Missed the final presidential debate? Here is the full transcript of third and final 2016 presidential debate: Republican Donald Trump vs Democrat Hillary Clinton. This event occurred on October 19, 2016 at the University of Nevada, Las Vegas.
Chris Wallace – Fox News (Moderator)
Hillary Clinton – Democratic nominee for president of the United States
Donald Trump – Republican nominee for president of the United States
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Chris Wallace – Fox News
Good evening from the Thomas and Mack Center at the University of Nevada, Las Vegas. I’m Chris Wallace of Fox News, and I welcome you to the third and final of the 2016 presidential debates between Secretary of State Hillary Clinton and Donald J. Trump.
This debate is sponsored by the Commission on Presidential Debates. The commission has designed the format: Six roughly 15-minute segments with two-minute answers to the first question, then open discussion for the rest of each segment. Both campaigns have agreed to those rules.
For the record, I decided the topics and the questions in each topic. None of those questions has been shared with the commission or the two candidates. The audience here in the hall has promised to remain silent. No cheers, boos, or other interruptions so we and you can focus on what the candidates have to say. No noise, except right now, as we welcome the Democratic nominee for president, Secretary Clinton, and the Republican nominee for president, Mr. Trump.
Secretary Clinton, Mr. Trump, welcome. Let’s get right to it. The first topic is the Supreme Court. You both talked briefly about the court in the last debate, but I want to drill down on this, because the next president will almost certainly have at least one appointment and likely or possibly two or three appointments — which means that you will, in effect, determine the balance of the court for what could be the next quarter century.
First of all, where do you want to see the court take the country? And secondly, what’s your view on how the Constitution should be interpreted? Do the founders’ words mean what they say or is it a living document to be applied flexibly according to changing circumstances? In this segment, Secretary Clinton, you go first. You have two minutes.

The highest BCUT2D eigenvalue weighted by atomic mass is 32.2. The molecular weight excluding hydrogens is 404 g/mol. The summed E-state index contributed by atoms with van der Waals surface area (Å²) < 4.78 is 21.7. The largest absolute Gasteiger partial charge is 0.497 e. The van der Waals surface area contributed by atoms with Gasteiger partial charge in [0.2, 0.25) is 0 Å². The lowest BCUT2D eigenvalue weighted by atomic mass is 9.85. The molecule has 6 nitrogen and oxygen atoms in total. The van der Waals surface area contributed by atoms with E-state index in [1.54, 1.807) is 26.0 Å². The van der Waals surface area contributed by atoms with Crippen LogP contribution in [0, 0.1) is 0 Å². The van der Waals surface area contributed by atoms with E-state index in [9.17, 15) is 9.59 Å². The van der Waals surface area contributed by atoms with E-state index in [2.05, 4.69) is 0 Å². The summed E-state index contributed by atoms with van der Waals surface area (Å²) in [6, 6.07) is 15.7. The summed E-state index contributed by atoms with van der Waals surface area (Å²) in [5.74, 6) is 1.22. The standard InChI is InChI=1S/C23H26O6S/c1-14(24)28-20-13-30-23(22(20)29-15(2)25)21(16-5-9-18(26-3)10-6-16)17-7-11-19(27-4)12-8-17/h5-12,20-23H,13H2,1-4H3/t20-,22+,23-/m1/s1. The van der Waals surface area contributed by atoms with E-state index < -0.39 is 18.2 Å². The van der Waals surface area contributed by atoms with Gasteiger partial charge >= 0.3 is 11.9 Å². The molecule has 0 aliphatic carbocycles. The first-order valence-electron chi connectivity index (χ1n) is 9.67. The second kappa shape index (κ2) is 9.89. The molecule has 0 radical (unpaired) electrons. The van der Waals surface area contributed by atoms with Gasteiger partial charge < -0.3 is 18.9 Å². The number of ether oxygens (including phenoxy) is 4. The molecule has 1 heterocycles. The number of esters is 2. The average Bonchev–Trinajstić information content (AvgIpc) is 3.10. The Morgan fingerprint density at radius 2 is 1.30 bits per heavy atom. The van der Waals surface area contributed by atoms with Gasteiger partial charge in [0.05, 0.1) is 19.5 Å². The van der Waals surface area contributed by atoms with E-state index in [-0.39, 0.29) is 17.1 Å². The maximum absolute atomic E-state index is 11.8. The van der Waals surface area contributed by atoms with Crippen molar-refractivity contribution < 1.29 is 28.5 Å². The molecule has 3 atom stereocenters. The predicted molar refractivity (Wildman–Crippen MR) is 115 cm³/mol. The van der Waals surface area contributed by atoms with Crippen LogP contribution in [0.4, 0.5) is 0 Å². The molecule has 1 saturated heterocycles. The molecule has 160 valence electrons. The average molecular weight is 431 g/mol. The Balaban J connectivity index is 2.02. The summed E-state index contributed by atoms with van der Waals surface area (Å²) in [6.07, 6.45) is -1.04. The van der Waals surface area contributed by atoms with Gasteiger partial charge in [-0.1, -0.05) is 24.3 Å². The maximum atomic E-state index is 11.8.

Hillary Clinton: Thank you very much, Chris. And thanks to UNLV for hosting us.
You know, I think when we talk about the Supreme Court, it really raises the central issue in this election, namely, what kind of country are we going to be? What kind of opportunities will we provide for our citizens? What kind of rights will Americans have? And I feel strongly that the Supreme Court needs to stand on the side of the American people, not on the side of the powerful corporations and the wealthy. For me, that means that we need a Supreme Court that will stand up on behalf of women’s rights, on behalf of the rights of the LGBT community, that will stand up and say no to Citizens United, a decision that has undermined the election system in our country because of the way it permits dark, unaccountable money to come into our electoral system.
I have major disagreements with my opponent about these issues and others that will be before the Supreme Court. But I feel that at this point in our country’s history, it is important that we not reverse marriage equality, that we not reverse Roe v. Wade, that we stand up against Citizens United, we stand up for the rights of people in the workplace, that we stand up and basically say: The Supreme Court should represent all of us. That’s how I see the court, and the kind of people that I would be looking to nominate to the court would be in the great tradition of standing up to the powerful, standing up on behalf of our rights as Americans. And I look forward to having that opportunity. I would hope that the Senate would do its job and confirm the nominee that President Obama has sent to them. That’s the way the Constitution fundamentally should operate. The president nominates, and then the Senate advises and consents, or not, but they go forward with the process.